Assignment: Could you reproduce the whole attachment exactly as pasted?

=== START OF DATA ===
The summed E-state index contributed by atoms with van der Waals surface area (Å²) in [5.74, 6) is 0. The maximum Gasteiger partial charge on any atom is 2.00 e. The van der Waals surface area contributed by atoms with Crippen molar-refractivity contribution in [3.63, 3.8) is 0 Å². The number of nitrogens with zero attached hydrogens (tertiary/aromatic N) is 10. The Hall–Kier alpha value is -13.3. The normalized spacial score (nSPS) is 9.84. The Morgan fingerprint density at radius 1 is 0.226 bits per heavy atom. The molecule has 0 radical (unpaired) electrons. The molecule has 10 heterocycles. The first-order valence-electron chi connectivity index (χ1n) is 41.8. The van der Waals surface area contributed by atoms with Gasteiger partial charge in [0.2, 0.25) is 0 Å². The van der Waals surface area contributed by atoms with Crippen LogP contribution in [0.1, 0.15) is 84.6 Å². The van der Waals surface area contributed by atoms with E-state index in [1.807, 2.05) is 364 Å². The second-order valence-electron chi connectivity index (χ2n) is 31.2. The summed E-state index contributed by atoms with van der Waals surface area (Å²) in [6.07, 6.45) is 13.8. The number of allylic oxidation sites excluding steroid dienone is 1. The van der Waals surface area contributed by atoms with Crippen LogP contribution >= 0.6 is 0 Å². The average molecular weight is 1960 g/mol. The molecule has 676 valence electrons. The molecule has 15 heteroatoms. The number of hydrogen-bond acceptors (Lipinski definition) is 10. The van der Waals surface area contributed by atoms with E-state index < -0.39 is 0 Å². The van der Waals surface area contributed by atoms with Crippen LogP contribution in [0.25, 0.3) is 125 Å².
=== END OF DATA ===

The summed E-state index contributed by atoms with van der Waals surface area (Å²) in [5.74, 6) is 0. The maximum Gasteiger partial charge on any atom is 2.00 e. The van der Waals surface area contributed by atoms with Crippen molar-refractivity contribution in [3.63, 3.8) is 0 Å². The number of nitrogens with zero attached hydrogens (tertiary/aromatic N) is 10. The Hall–Kier alpha value is -13.3. The normalized spacial score (nSPS) is 9.84. The Morgan fingerprint density at radius 1 is 0.226 bits per heavy atom. The molecule has 0 radical (unpaired) electrons. The molecule has 10 heterocycles. The first-order valence-electron chi connectivity index (χ1n) is 41.8. The van der Waals surface area contributed by atoms with Gasteiger partial charge in [0.2, 0.25) is 0 Å². The van der Waals surface area contributed by atoms with Crippen LogP contribution in [0.1, 0.15) is 84.6 Å². The van der Waals surface area contributed by atoms with E-state index in [1.807, 2.05) is 364 Å². The second-order valence-electron chi connectivity index (χ2n) is 31.2. The summed E-state index contributed by atoms with van der Waals surface area (Å²) in [6.07, 6.45) is 13.8. The number of allylic oxidation sites excluding steroid dienone is 1. The van der Waals surface area contributed by atoms with Crippen LogP contribution >= 0.6 is 0 Å². The average molecular weight is 1960 g/mol. The molecule has 676 valence electrons. The molecule has 15 heteroatoms. The number of hydrogen-bond acceptors (Lipinski definition) is 10. The van der Waals surface area contributed by atoms with E-state index < -0.39 is 0 Å². The van der Waals surface area contributed by atoms with Crippen LogP contribution in [0.25, 0.3) is 125 Å².